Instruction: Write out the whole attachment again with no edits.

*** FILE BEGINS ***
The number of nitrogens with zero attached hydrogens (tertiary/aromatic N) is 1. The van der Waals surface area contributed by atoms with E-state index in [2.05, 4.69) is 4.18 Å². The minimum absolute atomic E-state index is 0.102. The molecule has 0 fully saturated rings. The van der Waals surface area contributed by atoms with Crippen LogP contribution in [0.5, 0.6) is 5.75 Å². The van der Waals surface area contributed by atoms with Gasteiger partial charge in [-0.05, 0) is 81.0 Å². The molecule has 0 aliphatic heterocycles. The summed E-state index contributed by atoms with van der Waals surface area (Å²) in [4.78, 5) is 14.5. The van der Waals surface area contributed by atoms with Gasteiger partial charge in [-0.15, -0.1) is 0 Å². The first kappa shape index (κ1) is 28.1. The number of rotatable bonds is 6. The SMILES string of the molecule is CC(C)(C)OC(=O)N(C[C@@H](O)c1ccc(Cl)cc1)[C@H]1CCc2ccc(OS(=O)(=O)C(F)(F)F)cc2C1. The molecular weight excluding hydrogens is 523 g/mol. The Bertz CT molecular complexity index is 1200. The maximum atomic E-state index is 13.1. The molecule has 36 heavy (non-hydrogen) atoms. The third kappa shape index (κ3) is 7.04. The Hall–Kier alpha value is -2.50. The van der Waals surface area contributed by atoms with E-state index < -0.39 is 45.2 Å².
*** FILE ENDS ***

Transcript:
The number of nitrogens with zero attached hydrogens (tertiary/aromatic N) is 1. The van der Waals surface area contributed by atoms with E-state index in [2.05, 4.69) is 4.18 Å². The minimum absolute atomic E-state index is 0.102. The molecule has 0 fully saturated rings. The van der Waals surface area contributed by atoms with Crippen LogP contribution in [0.5, 0.6) is 5.75 Å². The van der Waals surface area contributed by atoms with Gasteiger partial charge in [-0.05, 0) is 81.0 Å². The molecule has 0 aliphatic heterocycles. The summed E-state index contributed by atoms with van der Waals surface area (Å²) in [4.78, 5) is 14.5. The van der Waals surface area contributed by atoms with Gasteiger partial charge in [-0.15, -0.1) is 0 Å². The first kappa shape index (κ1) is 28.1. The number of rotatable bonds is 6. The SMILES string of the molecule is CC(C)(C)OC(=O)N(C[C@@H](O)c1ccc(Cl)cc1)[C@H]1CCc2ccc(OS(=O)(=O)C(F)(F)F)cc2C1. The molecular weight excluding hydrogens is 523 g/mol. The Bertz CT molecular complexity index is 1200. The maximum atomic E-state index is 13.1. The molecule has 36 heavy (non-hydrogen) atoms. The third kappa shape index (κ3) is 7.04. The Hall–Kier alpha value is -2.50. The van der Waals surface area contributed by atoms with E-state index < -0.39 is 45.2 Å².